Examples of this policy include several black Portuguese Africans who would become prominent individuals during the war or in the post-independence, and who had studied during the Portuguese rule of the territories in local schools or even in Portuguese schools and universities in the mainland (the metropole) - Samora Machel, Mário Pinto de Andrade, Marcelino dos Santos, Eduardo Mondlane, Agostinho Neto, Amílcar Cabral, Joaquim Chissano, and Graça Machel are just a few examples. Two large state-run universities were founded in Portuguese Africa in the early 1960s (the Universidade de Luanda in Angola and the Universidade de Lourenço Marques in Mozambique, awarding a wide range of degrees from engineering to medicine), during a time that in the European mainland only four public universities were in operation, two of them in Lisbon (which compares with the 14 Portuguese public universities today). Several figures in Portuguese society, including one of the most idolized sports stars in Portuguese football history, a black football player from Portuguese East Africa named Eusébio, were another examples of assimilation and multiracialism.
Since 1961, with the beginning of the colonial wars in its overseas territories, Portugal had begun to incorporate black Portuguese Africans in the war effort in Angola, Portuguese Guinea, and Portuguese Mozambique based on concepts of multi-racialism and preservation of the empire. African participation on the Portuguese side of the conflict ranged from marginal roles as laborers and informers to participation in highly trained operational combat units, including platoon commanders. As the war progressed, use of African counterinsurgency troops increased; on the eve of the military coup of 25 April 1974, Africans accounted for more than 50 percent of Portuguese forces fighting the war. Due to both the technological gap between both civilizations and the centuries-long colonial era, Portugal was a driving force in the development and shaping of all Portuguese Africa since the 15th century.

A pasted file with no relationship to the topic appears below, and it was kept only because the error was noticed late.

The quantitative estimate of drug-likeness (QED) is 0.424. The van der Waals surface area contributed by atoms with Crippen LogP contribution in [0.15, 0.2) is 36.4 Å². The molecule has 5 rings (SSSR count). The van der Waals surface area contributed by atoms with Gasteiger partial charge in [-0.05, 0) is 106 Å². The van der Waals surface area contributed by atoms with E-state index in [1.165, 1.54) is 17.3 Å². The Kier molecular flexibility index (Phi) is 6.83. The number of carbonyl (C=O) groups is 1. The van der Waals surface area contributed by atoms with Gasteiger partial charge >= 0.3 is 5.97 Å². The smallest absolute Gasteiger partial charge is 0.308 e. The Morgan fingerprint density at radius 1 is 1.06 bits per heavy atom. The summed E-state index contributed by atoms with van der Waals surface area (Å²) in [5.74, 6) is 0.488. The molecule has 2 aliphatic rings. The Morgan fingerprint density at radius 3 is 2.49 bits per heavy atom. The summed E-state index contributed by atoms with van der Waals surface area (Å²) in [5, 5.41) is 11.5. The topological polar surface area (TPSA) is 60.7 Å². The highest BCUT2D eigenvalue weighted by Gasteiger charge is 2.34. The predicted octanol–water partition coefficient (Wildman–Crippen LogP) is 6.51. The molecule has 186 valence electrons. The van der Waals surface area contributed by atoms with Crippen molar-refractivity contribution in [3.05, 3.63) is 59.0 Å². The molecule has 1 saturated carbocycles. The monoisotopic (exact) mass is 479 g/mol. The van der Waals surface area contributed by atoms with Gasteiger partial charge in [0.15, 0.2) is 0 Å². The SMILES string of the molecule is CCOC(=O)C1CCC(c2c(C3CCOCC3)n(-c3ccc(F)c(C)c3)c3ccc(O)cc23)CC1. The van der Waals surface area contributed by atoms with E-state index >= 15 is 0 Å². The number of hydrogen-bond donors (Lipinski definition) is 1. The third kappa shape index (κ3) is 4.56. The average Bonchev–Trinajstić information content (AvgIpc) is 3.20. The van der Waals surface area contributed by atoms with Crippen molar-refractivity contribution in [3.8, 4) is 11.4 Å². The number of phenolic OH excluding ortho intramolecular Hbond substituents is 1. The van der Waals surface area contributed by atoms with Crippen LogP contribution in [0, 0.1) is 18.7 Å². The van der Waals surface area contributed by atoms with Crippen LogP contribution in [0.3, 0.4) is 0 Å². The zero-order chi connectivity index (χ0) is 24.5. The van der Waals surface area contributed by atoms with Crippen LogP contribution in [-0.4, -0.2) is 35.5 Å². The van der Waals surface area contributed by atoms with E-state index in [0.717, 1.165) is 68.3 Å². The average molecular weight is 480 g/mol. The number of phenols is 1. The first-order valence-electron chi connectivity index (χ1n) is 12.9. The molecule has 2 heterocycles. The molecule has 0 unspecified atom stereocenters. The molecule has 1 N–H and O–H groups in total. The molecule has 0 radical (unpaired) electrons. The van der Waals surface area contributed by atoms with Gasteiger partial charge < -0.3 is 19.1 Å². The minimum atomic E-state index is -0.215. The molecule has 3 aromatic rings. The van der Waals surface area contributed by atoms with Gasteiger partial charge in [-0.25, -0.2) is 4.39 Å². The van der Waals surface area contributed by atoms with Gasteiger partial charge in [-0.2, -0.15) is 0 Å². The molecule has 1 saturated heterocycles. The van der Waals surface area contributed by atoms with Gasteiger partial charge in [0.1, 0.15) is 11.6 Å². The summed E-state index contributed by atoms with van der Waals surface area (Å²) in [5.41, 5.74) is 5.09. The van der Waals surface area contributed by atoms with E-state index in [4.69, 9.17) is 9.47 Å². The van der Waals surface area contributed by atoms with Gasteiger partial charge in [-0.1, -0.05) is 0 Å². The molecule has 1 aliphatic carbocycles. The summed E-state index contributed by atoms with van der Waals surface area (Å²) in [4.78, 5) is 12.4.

In the 1960s and early 1970s, in order to counter the increasing insurgency of the nationalistic guerrillas and show to the Portuguese people and the world that the overseas territories were totally under control, the Portuguese government accelerated its major development programs to expand and attempted to upgrade the infrastructure of the overseas territories in Africa by creating new roads, railways, bridges, dams, irrigation systems, schools and hospitals to stimulate an even higher level of economic growth and support from the populace. As part of this redevelopment program, construction of the Cahora Bassa Dam began in 1969 in the Overseas Province of Mozambique (the official designation of Portuguese Mozambique by then). This particular project became intrinsically linked with Portugal's concerns over security in the overseas colonies. The Portuguese government viewed the construction of the dam as testimony to Portugal's "civilising mission" and intended for the dam to reaffirm Mozambican belief in the strength and security of the Portuguese colonial government.
When the Portuguese explorers arrived in 1500, the Amerindians were mostly semi-nomadic tribes, with the largest population living on the coast and along the banks of major rivers. Unlike Christopher Columbus who thought he had reached India, the Portuguese sailor Vasco da Gama had already reached India sailing around Africa two years before Pedro Álvares Cabral reached Brazil. Nevertheless, the word índios ("Indians") was by then established to designate the peoples of the New World and remains so (it is used to this day in the Portuguese language, the people of India being called indianos).